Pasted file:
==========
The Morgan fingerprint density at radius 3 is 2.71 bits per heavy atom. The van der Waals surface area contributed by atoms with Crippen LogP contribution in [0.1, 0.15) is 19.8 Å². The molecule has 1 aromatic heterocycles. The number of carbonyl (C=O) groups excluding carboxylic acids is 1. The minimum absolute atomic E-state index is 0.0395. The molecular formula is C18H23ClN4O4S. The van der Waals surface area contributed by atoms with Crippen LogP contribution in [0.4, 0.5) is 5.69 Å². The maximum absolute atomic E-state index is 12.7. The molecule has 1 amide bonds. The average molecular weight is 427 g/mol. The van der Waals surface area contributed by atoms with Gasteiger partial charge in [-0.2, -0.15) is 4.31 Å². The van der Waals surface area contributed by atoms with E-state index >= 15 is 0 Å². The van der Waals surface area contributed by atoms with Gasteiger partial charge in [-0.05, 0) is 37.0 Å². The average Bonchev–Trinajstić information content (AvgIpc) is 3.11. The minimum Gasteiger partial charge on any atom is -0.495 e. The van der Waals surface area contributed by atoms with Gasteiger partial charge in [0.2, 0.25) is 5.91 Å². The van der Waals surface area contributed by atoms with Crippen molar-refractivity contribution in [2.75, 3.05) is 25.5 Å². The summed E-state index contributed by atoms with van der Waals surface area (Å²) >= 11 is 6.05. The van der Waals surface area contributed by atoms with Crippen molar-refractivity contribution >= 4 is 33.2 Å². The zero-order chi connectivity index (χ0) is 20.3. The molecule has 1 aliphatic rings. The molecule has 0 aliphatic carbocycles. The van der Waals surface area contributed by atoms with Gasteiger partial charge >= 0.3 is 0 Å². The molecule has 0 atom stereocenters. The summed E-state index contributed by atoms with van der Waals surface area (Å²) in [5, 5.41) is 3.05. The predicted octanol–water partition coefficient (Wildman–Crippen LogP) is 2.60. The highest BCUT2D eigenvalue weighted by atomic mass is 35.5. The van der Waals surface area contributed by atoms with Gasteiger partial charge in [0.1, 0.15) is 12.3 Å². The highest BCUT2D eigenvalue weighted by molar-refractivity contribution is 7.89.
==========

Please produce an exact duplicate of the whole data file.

The Morgan fingerprint density at radius 3 is 2.71 bits per heavy atom. The van der Waals surface area contributed by atoms with Crippen LogP contribution in [0.1, 0.15) is 19.8 Å². The molecule has 1 aromatic heterocycles. The number of carbonyl (C=O) groups excluding carboxylic acids is 1. The minimum absolute atomic E-state index is 0.0395. The molecular formula is C18H23ClN4O4S. The van der Waals surface area contributed by atoms with Crippen LogP contribution in [0.4, 0.5) is 5.69 Å². The maximum absolute atomic E-state index is 12.7. The molecule has 1 amide bonds. The average molecular weight is 427 g/mol. The van der Waals surface area contributed by atoms with Gasteiger partial charge in [-0.2, -0.15) is 4.31 Å². The van der Waals surface area contributed by atoms with E-state index >= 15 is 0 Å². The van der Waals surface area contributed by atoms with Gasteiger partial charge in [-0.05, 0) is 37.0 Å². The average Bonchev–Trinajstić information content (AvgIpc) is 3.11. The minimum Gasteiger partial charge on any atom is -0.495 e. The van der Waals surface area contributed by atoms with Gasteiger partial charge in [0.2, 0.25) is 5.91 Å². The van der Waals surface area contributed by atoms with Crippen molar-refractivity contribution in [2.75, 3.05) is 25.5 Å². The summed E-state index contributed by atoms with van der Waals surface area (Å²) >= 11 is 6.05. The van der Waals surface area contributed by atoms with Crippen molar-refractivity contribution >= 4 is 33.2 Å². The zero-order chi connectivity index (χ0) is 20.3. The molecule has 1 aliphatic rings. The molecule has 0 aliphatic carbocycles. The van der Waals surface area contributed by atoms with Gasteiger partial charge >= 0.3 is 0 Å². The molecule has 0 atom stereocenters. The summed E-state index contributed by atoms with van der Waals surface area (Å²) in [5, 5.41) is 3.05. The predicted octanol–water partition coefficient (Wildman–Crippen LogP) is 2.60. The highest BCUT2D eigenvalue weighted by atomic mass is 35.5. The van der Waals surface area contributed by atoms with Gasteiger partial charge in [0.1, 0.15) is 12.3 Å². The highest BCUT2D eigenvalue weighted by molar-refractivity contribution is 7.89.